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Subject: DOCBOOK: Re: Markup for Protocol Names

>From: Trevor Jenkins <trevor.jenkins@suneidesis.com
>Subject: Re: DOCBOOK: Markup for Protocol Names
>Date: Mon, 18 Feb 2002 11:50:13 +0000 (GMT)

>On Mon, 18 Feb 2002, Holger Rauch <Holger.Rauch@heitec.de> wrote:
> > How are protocol names (such as "HTTPS") supposed to be
> > marked up?
>Don't know what others might use but my preference is to use
>         <token>HTTPS</token>

I definitely wouldn't use 'token'.  A token is supposed to be a logically 
atomic unit of information.  Examples of this are reserved words, operators, 
variable names, and '{' braces, in the C programming language.  By "atomic", 
I mean that a token is logically indivisible, in a given context (e.g. you 
can brake the token 'return' into smaller groups of letters, but if you're 
trying to parse a C program, it isn't meaningful to do so).

I would use 'systemitem'.  Or, failing that, 'phrase'.  In either case, the 
'role' attribute should probably be used.  For example:
	<systemitem role="protocol">HTTPS</systemitem>
	<phrase role="protocol">HTTPS</phrase>

Now, perhaps you're thinking "gee, this is pretty darn verbose".  If so, 
don't feel ashamed of yourself, however.  Verbosity has disadvantages: the 
more work you make it for someone to say/do something, the less likely it is 
that they will.  This leads to inconsistent markup.  Furthermore, the 'role' 
attribute is an open-ended hook.  Unless you customize your stylesheets to 
allow only certain values (but if you're doing this, why not just add a 
protocol element?), or check for non-sanctioned values in your processing 
application (i.e. stylesheets), there exists the possibility that someone 
may misspell "protocol", which will cause semantic loss of that instance.

Another issue to consider is that perhaps a 'protocol' element one day gets 
added to the DocBook vocabulary, or you use a customization layer with it.  
It seems troublesome to go back and change all the documents that were 
previously written, to maximize the advantages of having this element (which 
may prevent you from ever getting around to adding it).

"What's to be done about all this?", you may ask.  I have a solution that I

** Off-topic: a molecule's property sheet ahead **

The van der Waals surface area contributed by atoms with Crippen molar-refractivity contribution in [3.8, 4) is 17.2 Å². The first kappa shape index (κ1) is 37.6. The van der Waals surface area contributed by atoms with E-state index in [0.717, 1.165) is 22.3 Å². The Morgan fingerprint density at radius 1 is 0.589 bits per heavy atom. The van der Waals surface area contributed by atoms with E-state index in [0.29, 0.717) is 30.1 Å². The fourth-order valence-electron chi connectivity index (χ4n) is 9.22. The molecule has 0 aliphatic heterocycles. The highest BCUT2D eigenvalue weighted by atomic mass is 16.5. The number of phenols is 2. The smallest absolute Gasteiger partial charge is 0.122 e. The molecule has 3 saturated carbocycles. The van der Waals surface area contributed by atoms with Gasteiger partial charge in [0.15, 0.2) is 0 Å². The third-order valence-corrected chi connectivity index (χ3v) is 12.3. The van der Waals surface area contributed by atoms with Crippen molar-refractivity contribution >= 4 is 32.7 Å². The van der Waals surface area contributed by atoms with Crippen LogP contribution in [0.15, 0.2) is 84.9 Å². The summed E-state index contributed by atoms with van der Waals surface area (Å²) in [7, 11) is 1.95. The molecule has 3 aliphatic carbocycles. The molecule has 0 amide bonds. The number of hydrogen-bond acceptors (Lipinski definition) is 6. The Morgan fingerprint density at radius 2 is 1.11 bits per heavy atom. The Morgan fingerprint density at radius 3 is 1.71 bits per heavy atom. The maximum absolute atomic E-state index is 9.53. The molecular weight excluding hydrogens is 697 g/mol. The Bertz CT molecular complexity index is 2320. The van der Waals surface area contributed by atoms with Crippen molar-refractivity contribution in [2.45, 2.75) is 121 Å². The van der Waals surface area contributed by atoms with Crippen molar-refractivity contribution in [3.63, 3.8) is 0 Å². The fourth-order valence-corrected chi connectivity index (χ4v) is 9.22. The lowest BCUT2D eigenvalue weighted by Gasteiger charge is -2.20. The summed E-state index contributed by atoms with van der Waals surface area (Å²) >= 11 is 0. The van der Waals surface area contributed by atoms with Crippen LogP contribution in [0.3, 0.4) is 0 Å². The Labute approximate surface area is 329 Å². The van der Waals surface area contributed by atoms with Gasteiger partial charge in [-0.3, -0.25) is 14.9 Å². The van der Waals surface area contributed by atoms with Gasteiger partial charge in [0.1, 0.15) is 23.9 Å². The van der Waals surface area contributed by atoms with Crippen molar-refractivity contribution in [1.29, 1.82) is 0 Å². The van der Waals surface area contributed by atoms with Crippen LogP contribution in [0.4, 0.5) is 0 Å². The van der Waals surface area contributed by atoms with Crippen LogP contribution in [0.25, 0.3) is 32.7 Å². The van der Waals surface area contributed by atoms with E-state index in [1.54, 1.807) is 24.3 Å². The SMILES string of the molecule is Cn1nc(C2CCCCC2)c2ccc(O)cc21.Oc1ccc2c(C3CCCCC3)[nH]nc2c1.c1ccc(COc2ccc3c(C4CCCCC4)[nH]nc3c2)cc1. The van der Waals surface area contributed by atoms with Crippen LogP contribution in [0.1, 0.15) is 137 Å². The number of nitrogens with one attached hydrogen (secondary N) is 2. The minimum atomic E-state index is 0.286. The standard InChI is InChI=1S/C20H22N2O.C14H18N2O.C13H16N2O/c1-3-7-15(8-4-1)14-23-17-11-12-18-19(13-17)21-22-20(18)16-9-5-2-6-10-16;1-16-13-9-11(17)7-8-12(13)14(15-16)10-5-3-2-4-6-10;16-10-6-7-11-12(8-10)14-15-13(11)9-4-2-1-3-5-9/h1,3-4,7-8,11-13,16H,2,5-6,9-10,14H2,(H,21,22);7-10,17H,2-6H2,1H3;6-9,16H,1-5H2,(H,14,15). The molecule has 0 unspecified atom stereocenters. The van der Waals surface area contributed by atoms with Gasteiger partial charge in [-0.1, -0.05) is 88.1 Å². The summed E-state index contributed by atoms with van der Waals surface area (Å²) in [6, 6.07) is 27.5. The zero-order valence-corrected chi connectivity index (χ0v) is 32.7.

devised in a markup language with much more ad hoc semantics (dare I say 
it...?  LaTeX): use indirection.  Indirection allows you to centralize the 
translation, which enhances manageability and consistency.  Specifically, I 
recommend that you define a general entity, and reference it for every case 
in which you want to mention HTTPS:

    <!ENTITY Https "
        <systemitem role="protocol">HTTPS</systemitem>

Then, in your document, you can use it as:

    At the expense of host-side stream encryption and per-transaction
    key generation, as well as client-side decryption (requiring a
    compatible browser), &Https; enables secure web transactions to
    be performed over insecure networks.

Now, not only is it easy to type, but if you make a spelling error (aside 
from leaving off the "s", perhaps), the parser will flag it as an error.  
Furthermore, you've centralized this definition, so that if the name of the 
standard, or the tags you want to use, ever change, you only have to make an 
edit in one place.  Putting this definition in an external parameter entity 
can allow you to share this definition between multiple documents.

I usually group multiple such entity definitions, by subject matter, into a 
external parameter entities.  That way, I benefit from reuse, centralized 
management, and consistency across multiple documents and authors.

One thing to watch out for is naming conflicts (especially since the first 
definition of an entity will silently override any subsequent ones).  
Therefore, I break down the problem by prefixing each entity name with a 
prefix that is common to the file in which it's defined.  Each file then has 
a unique prefix.  (You may recognize this technique from C or other 
programming languages that have no formal mechanism for precluding namespace 

Matt Gruenke

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